These are the flaws that let hackers attack blockchain and DeFi projects

Most losses were due to 'unsophisticated' attacks.
Written by Charlie Osborne, Contributing Writer
Image: Blue Planet Studio / Shutterstock

The number of decentralized finance (DeFi) and blockchain projects grew massively during the past year, but their increased popularity has also piqued the interest of cyberattackers – who managed to steal at least an estimated $1.8 billion in 2021.

The blockchain is a digital ledger that records transactions in a way that is difficult to tamper with or change. As a result, these technologies have tremendous potential for managing cryptocurrency assets and transactions, as well as for facilitating smart contracts, finance, and legal agreements.

SEE: Microsoft warns: This botnet has new tricks to target Linux and Windows systems

In recent years, the blockchain has led to the emergence of decentralized finance. DeFi financial products and systems are an alternative to traditional banks and financial services, relying on decentralized technologies and smart contracts to operate.

DeFi, NFTs, and cryptocurrencies are now popular targets for threat actors, who take advantage of vulnerabilities, logic errors, and programming flaws – as well as performing phishing campaigns to steal digital funds from their victims.

In May, Microsoft introduced the term 'cryware' to the standard dictionary of digital threats, including malware, infostealers, cryptojackers, and ransomware. The new term describes malware designed to harvest and steal information from non-custodial cryptocurrency wallets, otherwise known as 'hot wallets'.

While the blockchain facilitates the infrastructure digital wallets need for transfers, deposits, and withdrawals, hot wallets are stored locally and so might be susceptible to theft.

On Tuesday, cybersecurity researchers from Bishop Fox published an analysis of the significant blockchain and DeFi heists that occurred in 2021. The cybersecurity firm analyzed $1.8 billion in losses.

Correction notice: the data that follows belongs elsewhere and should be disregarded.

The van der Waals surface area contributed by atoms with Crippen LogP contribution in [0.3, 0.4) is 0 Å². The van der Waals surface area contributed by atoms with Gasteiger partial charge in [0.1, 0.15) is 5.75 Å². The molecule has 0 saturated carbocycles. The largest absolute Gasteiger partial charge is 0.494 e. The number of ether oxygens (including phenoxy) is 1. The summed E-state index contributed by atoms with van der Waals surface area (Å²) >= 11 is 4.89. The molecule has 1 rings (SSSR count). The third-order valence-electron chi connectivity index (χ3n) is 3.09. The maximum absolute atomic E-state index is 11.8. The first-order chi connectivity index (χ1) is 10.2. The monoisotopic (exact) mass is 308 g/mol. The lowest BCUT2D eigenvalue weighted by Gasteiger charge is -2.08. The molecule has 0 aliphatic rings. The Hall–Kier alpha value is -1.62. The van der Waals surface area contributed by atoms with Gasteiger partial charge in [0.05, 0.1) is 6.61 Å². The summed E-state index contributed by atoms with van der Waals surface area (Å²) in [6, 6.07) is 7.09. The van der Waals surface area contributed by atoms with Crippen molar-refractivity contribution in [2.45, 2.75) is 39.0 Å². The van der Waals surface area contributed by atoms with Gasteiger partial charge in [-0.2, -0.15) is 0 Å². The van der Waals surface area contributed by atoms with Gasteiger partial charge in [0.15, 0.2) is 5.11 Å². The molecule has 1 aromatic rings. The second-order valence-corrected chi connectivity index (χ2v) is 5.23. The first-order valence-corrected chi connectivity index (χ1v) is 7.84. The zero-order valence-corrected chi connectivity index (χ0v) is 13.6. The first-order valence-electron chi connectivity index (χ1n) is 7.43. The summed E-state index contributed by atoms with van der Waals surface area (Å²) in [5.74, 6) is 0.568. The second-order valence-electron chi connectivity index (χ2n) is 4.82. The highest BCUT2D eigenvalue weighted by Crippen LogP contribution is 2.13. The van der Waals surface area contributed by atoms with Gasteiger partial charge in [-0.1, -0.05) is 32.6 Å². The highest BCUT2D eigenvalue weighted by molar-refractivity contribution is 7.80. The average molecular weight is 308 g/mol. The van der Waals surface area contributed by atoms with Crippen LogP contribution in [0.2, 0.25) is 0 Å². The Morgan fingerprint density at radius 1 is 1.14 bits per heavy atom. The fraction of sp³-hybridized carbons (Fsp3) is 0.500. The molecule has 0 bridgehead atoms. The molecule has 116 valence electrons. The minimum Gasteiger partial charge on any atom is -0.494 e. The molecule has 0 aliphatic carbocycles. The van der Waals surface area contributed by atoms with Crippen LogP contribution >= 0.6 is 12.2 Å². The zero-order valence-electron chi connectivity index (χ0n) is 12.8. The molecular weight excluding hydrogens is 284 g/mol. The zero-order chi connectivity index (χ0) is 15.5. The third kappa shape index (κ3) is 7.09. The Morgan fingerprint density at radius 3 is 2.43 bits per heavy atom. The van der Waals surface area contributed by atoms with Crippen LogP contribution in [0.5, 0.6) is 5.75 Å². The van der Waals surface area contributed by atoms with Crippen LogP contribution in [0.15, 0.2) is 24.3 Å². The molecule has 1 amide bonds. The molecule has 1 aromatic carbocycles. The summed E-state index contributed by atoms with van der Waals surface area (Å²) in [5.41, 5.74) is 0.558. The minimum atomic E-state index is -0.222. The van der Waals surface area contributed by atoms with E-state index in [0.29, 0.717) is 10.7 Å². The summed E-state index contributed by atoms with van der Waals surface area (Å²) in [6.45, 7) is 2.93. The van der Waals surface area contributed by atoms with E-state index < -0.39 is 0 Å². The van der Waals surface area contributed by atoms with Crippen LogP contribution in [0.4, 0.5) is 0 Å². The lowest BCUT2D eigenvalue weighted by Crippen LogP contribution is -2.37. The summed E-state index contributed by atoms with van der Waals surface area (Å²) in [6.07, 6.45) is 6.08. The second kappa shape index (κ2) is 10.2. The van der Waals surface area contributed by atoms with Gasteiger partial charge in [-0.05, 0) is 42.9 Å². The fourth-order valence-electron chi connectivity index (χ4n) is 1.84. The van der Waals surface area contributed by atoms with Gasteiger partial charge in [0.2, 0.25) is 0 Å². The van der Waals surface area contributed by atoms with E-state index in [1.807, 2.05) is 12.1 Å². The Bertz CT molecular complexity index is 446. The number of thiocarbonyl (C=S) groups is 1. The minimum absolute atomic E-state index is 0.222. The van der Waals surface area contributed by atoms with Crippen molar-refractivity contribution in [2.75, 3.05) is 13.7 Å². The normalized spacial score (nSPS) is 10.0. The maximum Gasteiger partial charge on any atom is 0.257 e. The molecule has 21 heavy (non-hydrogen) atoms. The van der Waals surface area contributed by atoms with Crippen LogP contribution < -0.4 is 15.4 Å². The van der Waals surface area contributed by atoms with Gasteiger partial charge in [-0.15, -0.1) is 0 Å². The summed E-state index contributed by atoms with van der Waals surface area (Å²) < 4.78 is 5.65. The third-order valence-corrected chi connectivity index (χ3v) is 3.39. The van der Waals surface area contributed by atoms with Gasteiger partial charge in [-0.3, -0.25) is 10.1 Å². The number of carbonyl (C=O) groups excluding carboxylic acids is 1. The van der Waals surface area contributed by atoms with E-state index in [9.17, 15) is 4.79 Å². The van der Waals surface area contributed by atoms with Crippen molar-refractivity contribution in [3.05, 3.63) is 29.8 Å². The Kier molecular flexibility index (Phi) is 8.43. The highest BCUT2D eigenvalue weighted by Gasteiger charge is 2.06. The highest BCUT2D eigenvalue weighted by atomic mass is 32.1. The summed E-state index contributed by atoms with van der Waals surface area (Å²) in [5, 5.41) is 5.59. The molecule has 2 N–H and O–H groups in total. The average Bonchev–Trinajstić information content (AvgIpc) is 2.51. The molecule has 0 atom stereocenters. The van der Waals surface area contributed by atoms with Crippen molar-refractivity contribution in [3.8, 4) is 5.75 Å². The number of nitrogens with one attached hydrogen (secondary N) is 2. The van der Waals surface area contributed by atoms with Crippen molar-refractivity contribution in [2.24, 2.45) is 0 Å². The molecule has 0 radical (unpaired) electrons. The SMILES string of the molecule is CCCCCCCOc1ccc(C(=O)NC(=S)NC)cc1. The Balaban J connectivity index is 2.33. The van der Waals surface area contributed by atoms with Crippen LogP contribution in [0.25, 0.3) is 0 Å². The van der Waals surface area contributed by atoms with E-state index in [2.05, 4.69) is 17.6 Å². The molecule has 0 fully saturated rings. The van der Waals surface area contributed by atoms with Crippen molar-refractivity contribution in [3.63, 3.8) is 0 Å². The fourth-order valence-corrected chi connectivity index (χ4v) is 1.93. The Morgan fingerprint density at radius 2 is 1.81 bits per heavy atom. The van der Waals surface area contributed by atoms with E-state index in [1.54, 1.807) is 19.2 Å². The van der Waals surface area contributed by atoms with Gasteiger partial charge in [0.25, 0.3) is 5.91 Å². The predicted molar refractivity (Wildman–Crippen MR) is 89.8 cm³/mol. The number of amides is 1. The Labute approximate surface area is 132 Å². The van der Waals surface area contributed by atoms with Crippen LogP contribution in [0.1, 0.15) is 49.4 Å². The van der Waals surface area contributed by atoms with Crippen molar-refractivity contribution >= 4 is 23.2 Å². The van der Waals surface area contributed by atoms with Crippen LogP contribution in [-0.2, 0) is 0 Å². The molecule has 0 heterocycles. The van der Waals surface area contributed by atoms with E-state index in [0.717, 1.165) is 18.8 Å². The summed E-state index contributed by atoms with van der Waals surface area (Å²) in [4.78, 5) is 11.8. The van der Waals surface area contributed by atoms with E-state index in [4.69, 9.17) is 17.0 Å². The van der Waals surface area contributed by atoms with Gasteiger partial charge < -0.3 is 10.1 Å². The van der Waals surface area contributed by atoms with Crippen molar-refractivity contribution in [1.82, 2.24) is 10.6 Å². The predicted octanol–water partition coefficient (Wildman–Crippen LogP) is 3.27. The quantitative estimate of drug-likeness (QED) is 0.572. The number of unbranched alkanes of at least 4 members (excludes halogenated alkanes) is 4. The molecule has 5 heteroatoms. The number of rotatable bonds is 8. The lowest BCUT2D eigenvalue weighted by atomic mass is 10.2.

There were 65 major 'events' examined by the team, of which 90% were considered to be "unsophisticated attacks".

Source: Bishop Fox | CryptoSec

According to the researchers, DeFi projects experienced an average of five significant cyberattacks per month, with peaks in May and December.

The main attack vectors in 2021 were:

  • 51%, smart contract vulnerabilities
  • 18%, protocol and design flaws
  • 10%, wallet compromise
  • 6%, rug pull, exit scams
  • 4% key leaks
  • 4%, frontend hacks
  • 3%, arbitrage
  • 2%, cryptocurrency-related bugs
  • 2%, front runs (transactions queued with knowledge of future exchanges)

"We can see that in most cases, the attack came from a vulnerability in smart contracts or in the very logic of the protocol," the researchers noted. "This is not surprising for a recent technology that may lack a certain technical hindsight on the implementation of security measures."

When it comes to the types of vulnerabilities exploited in smart contracts, the most common issues exploited by threat actors are well-known bugs, vulnerabilities contained in forks, and sophisticated attacks. Rug pulls and exit scams have also been recorded to a lesser degree.

However, many of these attacks could be avoided with robust auditing and testing before production. Developers using forks, too, should check their codebases regularly for any security issues impacting a DeFi project's source code.

"We can say without hesitation that DeFi is currently a tasty target that attracts thieves looking for big and fast gains," Bishop Fox says. "This observation is obvious given the youth of this technology and the fact that it's all about the money.

"Rare are the technological advances and developments that have never run into problems. In the same way that the first computers were networked without really considering the possibility of spreading a virus, DeFi developers tend to seek innovation in their algorithms more than protection."

Previous and related coverage

Have a tip? Get in touch securely via WhatsApp | Signal at +447713 025 499, or over at Keybase: charlie0

Editorial standards